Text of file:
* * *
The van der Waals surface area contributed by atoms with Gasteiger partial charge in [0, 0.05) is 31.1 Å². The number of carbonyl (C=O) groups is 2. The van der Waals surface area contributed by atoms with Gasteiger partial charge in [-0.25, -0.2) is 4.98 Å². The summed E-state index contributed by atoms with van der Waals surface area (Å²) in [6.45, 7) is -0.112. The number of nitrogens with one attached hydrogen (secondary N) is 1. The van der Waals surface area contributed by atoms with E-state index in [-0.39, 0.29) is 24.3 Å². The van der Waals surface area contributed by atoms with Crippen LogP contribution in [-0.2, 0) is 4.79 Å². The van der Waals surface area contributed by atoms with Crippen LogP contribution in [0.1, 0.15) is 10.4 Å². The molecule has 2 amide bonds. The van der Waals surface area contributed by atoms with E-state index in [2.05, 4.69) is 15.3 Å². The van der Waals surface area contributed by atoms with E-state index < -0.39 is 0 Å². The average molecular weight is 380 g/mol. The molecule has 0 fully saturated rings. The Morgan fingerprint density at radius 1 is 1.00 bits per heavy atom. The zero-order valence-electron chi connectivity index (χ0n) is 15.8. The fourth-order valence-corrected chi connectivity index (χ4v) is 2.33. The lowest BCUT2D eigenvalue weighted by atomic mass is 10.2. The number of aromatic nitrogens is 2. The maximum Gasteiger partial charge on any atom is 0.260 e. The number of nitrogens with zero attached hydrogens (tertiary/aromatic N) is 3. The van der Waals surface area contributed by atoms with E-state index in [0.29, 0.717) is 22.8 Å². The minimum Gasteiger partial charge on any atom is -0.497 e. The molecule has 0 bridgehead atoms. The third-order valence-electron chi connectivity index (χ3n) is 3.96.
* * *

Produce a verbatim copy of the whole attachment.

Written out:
The van der Waals surface area contributed by atoms with Gasteiger partial charge in [0, 0.05) is 31.1 Å². The number of carbonyl (C=O) groups is 2. The van der Waals surface area contributed by atoms with Gasteiger partial charge in [-0.25, -0.2) is 4.98 Å². The summed E-state index contributed by atoms with van der Waals surface area (Å²) in [6.45, 7) is -0.112. The number of nitrogens with one attached hydrogen (secondary N) is 1. The van der Waals surface area contributed by atoms with E-state index in [-0.39, 0.29) is 24.3 Å². The van der Waals surface area contributed by atoms with Crippen LogP contribution in [-0.2, 0) is 4.79 Å². The van der Waals surface area contributed by atoms with Crippen LogP contribution in [0.1, 0.15) is 10.4 Å². The molecule has 2 amide bonds. The van der Waals surface area contributed by atoms with E-state index in [2.05, 4.69) is 15.3 Å². The van der Waals surface area contributed by atoms with E-state index < -0.39 is 0 Å². The average molecular weight is 380 g/mol. The molecule has 0 fully saturated rings. The Morgan fingerprint density at radius 1 is 1.00 bits per heavy atom. The zero-order valence-electron chi connectivity index (χ0n) is 15.8. The fourth-order valence-corrected chi connectivity index (χ4v) is 2.33. The lowest BCUT2D eigenvalue weighted by atomic mass is 10.2. The number of aromatic nitrogens is 2. The maximum Gasteiger partial charge on any atom is 0.260 e. The number of nitrogens with zero attached hydrogens (tertiary/aromatic N) is 3. The van der Waals surface area contributed by atoms with E-state index in [0.29, 0.717) is 22.8 Å². The minimum Gasteiger partial charge on any atom is -0.497 e. The molecule has 0 bridgehead atoms. The third-order valence-electron chi connectivity index (χ3n) is 3.96.